Chondrule flattening by shock recovery experiments on unequilibrated chondrites

Masaaki Miyahara, Junnosuke Edanaga, Akira Yamaguchi, Takamichi Kobayashi, Toshimori Sekine, Ayaka Nakamura

Journal of Geophysical Research: Planets
First Published: 30 July 2021


“Key Points

  • Shock-recovered H/L3 chondrites show melting onset at above 11 GPa and the flattening of chondrules increases at higher shock pressures.
  • No significant differences in the degree of chondrule flattening were found between carbonaceous and ordinary chondrites.
  • Chondrules in shock-recovered chondrites present a preferred orientation with the degree increasing with increasing shock pressure.”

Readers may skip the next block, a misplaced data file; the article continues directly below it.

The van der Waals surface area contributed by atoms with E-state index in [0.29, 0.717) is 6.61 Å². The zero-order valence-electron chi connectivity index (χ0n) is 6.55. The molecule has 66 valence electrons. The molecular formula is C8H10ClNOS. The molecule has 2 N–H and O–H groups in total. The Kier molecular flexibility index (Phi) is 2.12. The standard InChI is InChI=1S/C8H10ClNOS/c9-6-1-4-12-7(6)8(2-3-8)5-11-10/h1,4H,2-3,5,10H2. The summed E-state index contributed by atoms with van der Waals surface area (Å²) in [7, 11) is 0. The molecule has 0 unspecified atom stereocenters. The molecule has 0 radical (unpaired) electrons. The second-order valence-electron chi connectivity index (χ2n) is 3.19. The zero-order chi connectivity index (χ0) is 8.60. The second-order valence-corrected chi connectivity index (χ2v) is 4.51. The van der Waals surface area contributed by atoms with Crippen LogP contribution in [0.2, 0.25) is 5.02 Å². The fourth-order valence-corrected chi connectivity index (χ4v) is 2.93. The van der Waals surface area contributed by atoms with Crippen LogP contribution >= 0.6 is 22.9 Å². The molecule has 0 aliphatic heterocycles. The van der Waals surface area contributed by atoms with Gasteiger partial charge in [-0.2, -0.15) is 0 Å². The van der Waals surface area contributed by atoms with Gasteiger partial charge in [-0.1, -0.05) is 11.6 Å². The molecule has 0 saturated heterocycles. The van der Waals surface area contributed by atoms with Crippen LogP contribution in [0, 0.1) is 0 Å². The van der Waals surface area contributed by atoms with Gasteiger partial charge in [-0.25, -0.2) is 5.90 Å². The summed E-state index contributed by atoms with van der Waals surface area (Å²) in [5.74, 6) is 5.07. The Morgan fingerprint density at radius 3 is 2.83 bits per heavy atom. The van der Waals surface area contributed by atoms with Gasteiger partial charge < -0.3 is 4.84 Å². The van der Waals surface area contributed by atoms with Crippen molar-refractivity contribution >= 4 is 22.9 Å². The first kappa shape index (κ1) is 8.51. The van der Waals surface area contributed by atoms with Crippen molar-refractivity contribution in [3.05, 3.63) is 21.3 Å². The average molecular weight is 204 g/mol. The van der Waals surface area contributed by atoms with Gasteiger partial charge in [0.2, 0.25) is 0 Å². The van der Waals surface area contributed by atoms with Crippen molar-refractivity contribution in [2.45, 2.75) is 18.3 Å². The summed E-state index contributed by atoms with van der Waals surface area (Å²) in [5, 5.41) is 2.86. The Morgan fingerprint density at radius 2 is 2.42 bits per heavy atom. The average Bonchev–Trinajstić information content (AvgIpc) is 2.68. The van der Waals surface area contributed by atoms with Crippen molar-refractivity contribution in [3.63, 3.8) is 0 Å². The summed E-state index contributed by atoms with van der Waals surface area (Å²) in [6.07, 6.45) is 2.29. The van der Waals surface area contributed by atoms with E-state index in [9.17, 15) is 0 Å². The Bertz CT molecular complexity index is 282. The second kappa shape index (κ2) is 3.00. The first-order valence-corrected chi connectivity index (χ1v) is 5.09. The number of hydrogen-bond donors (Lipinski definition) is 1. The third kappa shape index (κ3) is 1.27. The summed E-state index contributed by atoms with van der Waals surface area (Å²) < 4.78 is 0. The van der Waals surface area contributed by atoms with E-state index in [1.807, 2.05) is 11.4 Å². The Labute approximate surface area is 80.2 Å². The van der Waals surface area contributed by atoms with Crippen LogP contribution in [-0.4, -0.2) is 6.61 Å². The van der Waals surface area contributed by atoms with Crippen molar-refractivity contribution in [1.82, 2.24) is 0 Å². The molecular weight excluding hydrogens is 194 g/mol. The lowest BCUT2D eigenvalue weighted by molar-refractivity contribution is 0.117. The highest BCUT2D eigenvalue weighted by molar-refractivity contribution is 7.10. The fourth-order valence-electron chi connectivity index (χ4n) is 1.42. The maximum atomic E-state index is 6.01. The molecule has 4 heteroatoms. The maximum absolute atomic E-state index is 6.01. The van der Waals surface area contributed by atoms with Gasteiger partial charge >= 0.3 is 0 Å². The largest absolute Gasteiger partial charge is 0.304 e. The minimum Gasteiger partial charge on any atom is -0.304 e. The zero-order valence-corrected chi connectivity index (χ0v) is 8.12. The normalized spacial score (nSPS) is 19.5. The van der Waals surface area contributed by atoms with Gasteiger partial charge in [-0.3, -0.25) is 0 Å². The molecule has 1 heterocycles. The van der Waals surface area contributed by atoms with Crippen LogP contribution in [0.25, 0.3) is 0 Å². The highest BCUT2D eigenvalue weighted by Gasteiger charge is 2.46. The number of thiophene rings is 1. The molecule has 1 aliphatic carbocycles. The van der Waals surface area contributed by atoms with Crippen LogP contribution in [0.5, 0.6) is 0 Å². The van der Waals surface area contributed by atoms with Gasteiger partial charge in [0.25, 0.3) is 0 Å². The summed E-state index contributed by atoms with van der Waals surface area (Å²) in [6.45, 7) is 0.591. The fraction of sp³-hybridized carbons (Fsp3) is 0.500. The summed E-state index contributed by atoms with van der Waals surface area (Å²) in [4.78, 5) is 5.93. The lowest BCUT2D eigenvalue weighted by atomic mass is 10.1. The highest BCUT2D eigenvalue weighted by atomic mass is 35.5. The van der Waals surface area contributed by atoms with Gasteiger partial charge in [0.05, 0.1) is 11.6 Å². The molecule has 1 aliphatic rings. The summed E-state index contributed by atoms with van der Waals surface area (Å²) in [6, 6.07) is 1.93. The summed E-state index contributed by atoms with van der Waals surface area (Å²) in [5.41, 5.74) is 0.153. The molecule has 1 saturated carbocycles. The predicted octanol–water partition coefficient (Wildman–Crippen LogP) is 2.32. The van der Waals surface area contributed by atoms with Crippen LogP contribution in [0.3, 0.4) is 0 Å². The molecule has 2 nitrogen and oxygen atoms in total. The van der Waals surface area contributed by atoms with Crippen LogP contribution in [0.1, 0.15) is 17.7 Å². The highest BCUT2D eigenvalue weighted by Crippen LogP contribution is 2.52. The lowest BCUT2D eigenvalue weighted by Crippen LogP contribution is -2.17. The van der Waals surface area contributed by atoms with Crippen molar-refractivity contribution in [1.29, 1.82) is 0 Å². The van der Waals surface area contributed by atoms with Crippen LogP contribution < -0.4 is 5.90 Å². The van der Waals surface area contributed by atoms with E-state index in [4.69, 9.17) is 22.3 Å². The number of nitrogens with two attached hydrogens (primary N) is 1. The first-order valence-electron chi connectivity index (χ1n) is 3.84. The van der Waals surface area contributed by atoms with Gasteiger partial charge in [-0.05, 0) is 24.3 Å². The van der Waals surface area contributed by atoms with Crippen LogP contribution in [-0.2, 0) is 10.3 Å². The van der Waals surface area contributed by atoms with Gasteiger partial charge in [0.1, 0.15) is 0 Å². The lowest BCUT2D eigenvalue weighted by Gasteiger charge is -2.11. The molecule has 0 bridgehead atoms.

“Shock recovery experiments were conducted using ALH-78084 H3 and Y-793375 L3 chondrites in the shock pressure range of 11–43 GPa to reproduce shock-induced melting and chondrule flattening. Shock-induced melt and chondrule flattening in fifteen H3, 23 L3, and 23 LL3 ordinary chondrites were also investigated for comparisons. The shock experiments proved that, at least in unequilibrated ordinary chondrites, shock-induced melting occurred beyond 11 GPa. The melting occurs at the boundary between chondrule and matrix. The melts included fine-grained silicate minerals, glasses, and amoeba or spherical metallic Fe–Ni or metallic Fe–Ni–iron sulfide with a eutectic texture that coincided with shock-induced melts in the investigated H/L/LL3 ordinary chondrites. Shock experiments also proved that shock-induced flattening of chondrules occurs and the flattening degree increases with increasing shock pressure. Considering not only the shock experiments of ordinary chondrites, but also of carbonaceous chondrites, the flattening degree is not significantly affected by the density, porosity, and chondrule/matrix ratio of chondrites. The long axes of chondrules in shocked ALH-78084 H3 and Y-793375 L3 chondrites have preferred orientations and the degree increases with increasing shock pressure. It is difficult to estimate quantitatively the shock pressure recorded in unequilibrated ordinary chondrites using the empirical formula between the aspect ratio of chondrules and shock pressure. Nevertheless, the investigated L/LL3 ordinary chondrites with shock-induced melts had higher aspect ratios (median, 1.36) and more strongly preferred orientations than those without shock-induced melts (median, 1.25).”